At some locations within a program, it may be possible for a variable to be in either of the following conditions:
Inputs that have been received have caused the variable to be written, and will also cause code to use its value in future.
Inputs that have been received have caused the variable not to be written, but will also cause code not to make any use of its value.
Some compilers will squawk if they see that there exist inputs which would cause a variable to not to get written, and there exist inputs which would cause the variable to be read. Even if the only input which would cause the variable to get read would also cause it to get written, the compilers may not realize that. While it would be possible to silence the compiler's complaints by unconditionally initializing the variable, machine code which initializes the variable with a value which can never actually get used would serve no functional purpose. A source code construct which would silence the compiler's complaints but not result in the compiler generating useless machine code may thus be preferable to one which would need to generate useless machine code. On some compilers, a self-initializing declaration may serve such a purpose.
If a type has trap representations, there may be no practical alternative to writing an initialization that a compiler will likely turn into useless machine code, but if a type doesn't have trap representations there is no particular reason why a quality compiler should force programmers to ask for useless code they don't want and don't need. Rather than try to have different rules for platforms where various types do and don't have trap representations, however, the authors of the Standard defer to implementers' judgments as to what sorts of behavior would be sensible on for a particular target platform and application field.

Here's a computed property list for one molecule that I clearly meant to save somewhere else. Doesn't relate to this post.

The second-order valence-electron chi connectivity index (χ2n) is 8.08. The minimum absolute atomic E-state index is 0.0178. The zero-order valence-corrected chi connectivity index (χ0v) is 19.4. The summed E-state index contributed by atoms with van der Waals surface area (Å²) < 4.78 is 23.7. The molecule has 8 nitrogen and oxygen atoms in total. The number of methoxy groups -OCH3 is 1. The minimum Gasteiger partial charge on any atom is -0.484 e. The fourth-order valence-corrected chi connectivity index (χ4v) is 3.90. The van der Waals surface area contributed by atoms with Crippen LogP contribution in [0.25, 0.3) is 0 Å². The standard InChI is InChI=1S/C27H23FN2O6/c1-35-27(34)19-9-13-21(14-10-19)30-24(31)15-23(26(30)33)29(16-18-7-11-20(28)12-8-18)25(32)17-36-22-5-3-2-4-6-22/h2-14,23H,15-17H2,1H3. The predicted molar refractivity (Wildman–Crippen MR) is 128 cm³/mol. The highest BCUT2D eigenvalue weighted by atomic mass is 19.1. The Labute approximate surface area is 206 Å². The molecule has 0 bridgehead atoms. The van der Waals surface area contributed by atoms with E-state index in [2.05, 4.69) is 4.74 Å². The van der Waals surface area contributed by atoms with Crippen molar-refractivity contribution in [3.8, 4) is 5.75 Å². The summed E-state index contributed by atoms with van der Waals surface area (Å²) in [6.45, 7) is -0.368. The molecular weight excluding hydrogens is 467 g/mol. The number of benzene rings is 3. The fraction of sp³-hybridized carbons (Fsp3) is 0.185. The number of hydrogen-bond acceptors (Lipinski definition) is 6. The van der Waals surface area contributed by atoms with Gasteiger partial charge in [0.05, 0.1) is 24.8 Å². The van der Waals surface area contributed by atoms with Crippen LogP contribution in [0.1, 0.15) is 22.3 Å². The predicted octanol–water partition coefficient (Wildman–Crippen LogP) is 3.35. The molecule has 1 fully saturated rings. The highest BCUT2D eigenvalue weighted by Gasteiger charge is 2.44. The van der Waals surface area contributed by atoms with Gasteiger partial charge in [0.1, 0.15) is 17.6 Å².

If on some platform a compiler couldn't allow programmers to omit initialization for variables which are copied but otherwise unused without having to generate likely-redundant initializations itself, it would make sense to require the programmer to include initializations in all situations that could actually occur. On another platform where copying a meaningless value would simply cause the destination to hold a meaningless value, however, it would generally make more sense to allow a programmer to omit initialization in cases where none of the copies would ever end up getting used for any real purpose. The authors of the Standard make no effort to specify what would make sense in any particular case, because they expect that people writing implementations should be capable of exercising good judgment.
The best approach for dealing with this situation would probably be to write a macro which accepts a variable, and whose expansion will initialize the variable to zero (for implementations whose authors judge that there is more value in allowing the compilers to jump the rails when an uninitialized variable is copied, even if none of the copies are really "used" for anything, than there would be in guaranteeing that the mere act of copying a variable will have no side-effects) or else do nothing (when using an implementation which will stay on the rails even without the useless initialization).